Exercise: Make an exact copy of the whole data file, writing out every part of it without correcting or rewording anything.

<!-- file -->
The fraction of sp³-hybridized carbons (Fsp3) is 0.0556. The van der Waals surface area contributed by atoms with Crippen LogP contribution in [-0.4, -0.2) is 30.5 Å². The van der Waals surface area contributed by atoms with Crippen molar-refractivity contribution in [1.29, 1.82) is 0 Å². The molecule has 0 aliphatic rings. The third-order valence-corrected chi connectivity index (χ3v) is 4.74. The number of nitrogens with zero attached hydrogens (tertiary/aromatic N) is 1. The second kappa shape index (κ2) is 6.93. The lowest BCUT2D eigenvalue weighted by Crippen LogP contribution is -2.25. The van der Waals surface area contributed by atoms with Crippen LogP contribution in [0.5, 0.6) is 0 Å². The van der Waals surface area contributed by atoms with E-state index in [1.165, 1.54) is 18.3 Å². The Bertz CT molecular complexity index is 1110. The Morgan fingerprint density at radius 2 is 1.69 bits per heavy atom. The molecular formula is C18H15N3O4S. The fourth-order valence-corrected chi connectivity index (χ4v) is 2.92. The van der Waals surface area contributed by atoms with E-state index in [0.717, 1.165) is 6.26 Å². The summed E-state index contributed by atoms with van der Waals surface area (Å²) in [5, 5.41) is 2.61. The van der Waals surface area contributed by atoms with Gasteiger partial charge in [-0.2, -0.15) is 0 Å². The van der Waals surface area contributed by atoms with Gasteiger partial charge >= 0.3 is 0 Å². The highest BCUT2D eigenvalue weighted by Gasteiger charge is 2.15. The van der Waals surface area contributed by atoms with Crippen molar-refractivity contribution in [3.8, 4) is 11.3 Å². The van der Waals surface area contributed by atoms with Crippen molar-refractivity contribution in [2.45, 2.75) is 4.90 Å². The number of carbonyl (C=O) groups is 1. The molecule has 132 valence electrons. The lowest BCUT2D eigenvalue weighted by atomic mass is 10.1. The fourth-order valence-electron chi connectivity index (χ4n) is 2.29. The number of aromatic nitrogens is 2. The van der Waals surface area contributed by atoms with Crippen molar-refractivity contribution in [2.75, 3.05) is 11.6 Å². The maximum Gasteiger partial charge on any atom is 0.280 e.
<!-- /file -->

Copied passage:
The fraction of sp³-hybridized carbons (Fsp3) is 0.0556. The van der Waals surface area contributed by atoms with Crippen LogP contribution in [-0.4, -0.2) is 30.5 Å². The van der Waals surface area contributed by atoms with Crippen molar-refractivity contribution in [1.29, 1.82) is 0 Å². The molecule has 0 aliphatic rings. The third-order valence-corrected chi connectivity index (χ3v) is 4.74. The number of nitrogens with zero attached hydrogens (tertiary/aromatic N) is 1. The second kappa shape index (κ2) is 6.93. The lowest BCUT2D eigenvalue weighted by Crippen LogP contribution is -2.25. The van der Waals surface area contributed by atoms with Crippen LogP contribution in [0.5, 0.6) is 0 Å². The van der Waals surface area contributed by atoms with E-state index in [1.165, 1.54) is 18.3 Å². The Bertz CT molecular complexity index is 1110. The Morgan fingerprint density at radius 2 is 1.69 bits per heavy atom. The molecular formula is C18H15N3O4S. The fourth-order valence-corrected chi connectivity index (χ4v) is 2.92. The van der Waals surface area contributed by atoms with E-state index in [0.717, 1.165) is 6.26 Å². The summed E-state index contributed by atoms with van der Waals surface area (Å²) in [5, 5.41) is 2.61. The van der Waals surface area contributed by atoms with Gasteiger partial charge in [-0.2, -0.15) is 0 Å². The van der Waals surface area contributed by atoms with Gasteiger partial charge >= 0.3 is 0 Å². The highest BCUT2D eigenvalue weighted by Gasteiger charge is 2.15. The van der Waals surface area contributed by atoms with Crippen molar-refractivity contribution in [3.8, 4) is 11.3 Å². The van der Waals surface area contributed by atoms with Crippen molar-refractivity contribution in [2.45, 2.75) is 4.90 Å². The number of carbonyl (C=O) groups is 1. The molecule has 132 valence electrons. The lowest BCUT2D eigenvalue weighted by atomic mass is 10.1. The fourth-order valence-electron chi connectivity index (χ4n) is 2.29. The number of aromatic nitrogens is 2. The van der Waals surface area contributed by atoms with Crippen molar-refractivity contribution in [2.75, 3.05) is 11.6 Å². The maximum Gasteiger partial charge on any atom is 0.280 e.